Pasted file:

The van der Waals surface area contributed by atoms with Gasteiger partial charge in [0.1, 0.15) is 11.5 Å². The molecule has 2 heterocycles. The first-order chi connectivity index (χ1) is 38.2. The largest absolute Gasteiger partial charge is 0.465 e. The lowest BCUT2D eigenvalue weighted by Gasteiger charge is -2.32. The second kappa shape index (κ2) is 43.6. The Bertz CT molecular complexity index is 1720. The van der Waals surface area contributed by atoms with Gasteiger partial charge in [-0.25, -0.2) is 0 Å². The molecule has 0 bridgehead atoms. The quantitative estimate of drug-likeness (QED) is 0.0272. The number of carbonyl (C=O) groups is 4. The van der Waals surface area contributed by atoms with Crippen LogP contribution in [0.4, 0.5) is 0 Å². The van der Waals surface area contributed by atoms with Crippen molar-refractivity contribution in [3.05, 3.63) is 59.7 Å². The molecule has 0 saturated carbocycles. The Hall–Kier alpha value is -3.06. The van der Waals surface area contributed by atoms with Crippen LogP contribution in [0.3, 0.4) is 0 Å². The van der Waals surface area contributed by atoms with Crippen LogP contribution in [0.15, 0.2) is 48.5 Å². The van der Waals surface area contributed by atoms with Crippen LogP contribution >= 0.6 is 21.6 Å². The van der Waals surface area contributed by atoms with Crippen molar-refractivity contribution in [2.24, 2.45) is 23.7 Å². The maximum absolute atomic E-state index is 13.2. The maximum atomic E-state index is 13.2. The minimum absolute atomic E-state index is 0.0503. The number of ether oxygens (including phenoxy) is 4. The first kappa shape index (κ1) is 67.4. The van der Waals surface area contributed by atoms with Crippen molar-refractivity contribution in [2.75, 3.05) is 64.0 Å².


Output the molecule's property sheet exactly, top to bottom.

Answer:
The van der Waals surface area contributed by atoms with Gasteiger partial charge in [0.1, 0.15) is 11.5 Å². The molecule has 2 heterocycles. The first-order chi connectivity index (χ1) is 38.2. The largest absolute Gasteiger partial charge is 0.465 e. The lowest BCUT2D eigenvalue weighted by Gasteiger charge is -2.32. The second kappa shape index (κ2) is 43.6. The Bertz CT molecular complexity index is 1720. The van der Waals surface area contributed by atoms with Gasteiger partial charge in [-0.25, -0.2) is 0 Å². The molecule has 0 bridgehead atoms. The quantitative estimate of drug-likeness (QED) is 0.0272. The number of carbonyl (C=O) groups is 4. The van der Waals surface area contributed by atoms with Crippen LogP contribution in [0.4, 0.5) is 0 Å². The van der Waals surface area contributed by atoms with Crippen molar-refractivity contribution in [3.05, 3.63) is 59.7 Å². The molecule has 0 saturated carbocycles. The Hall–Kier alpha value is -3.06. The van der Waals surface area contributed by atoms with Crippen LogP contribution in [0.3, 0.4) is 0 Å². The van der Waals surface area contributed by atoms with Crippen LogP contribution in [0.15, 0.2) is 48.5 Å². The van der Waals surface area contributed by atoms with Crippen LogP contribution >= 0.6 is 21.6 Å². The van der Waals surface area contributed by atoms with Crippen molar-refractivity contribution in [2.24, 2.45) is 23.7 Å². The maximum absolute atomic E-state index is 13.2. The maximum atomic E-state index is 13.2. The minimum absolute atomic E-state index is 0.0503. The number of ether oxygens (including phenoxy) is 4. The first kappa shape index (κ1) is 67.4. The van der Waals surface area contributed by atoms with Crippen molar-refractivity contribution in [2.75, 3.05) is 64.0 Å².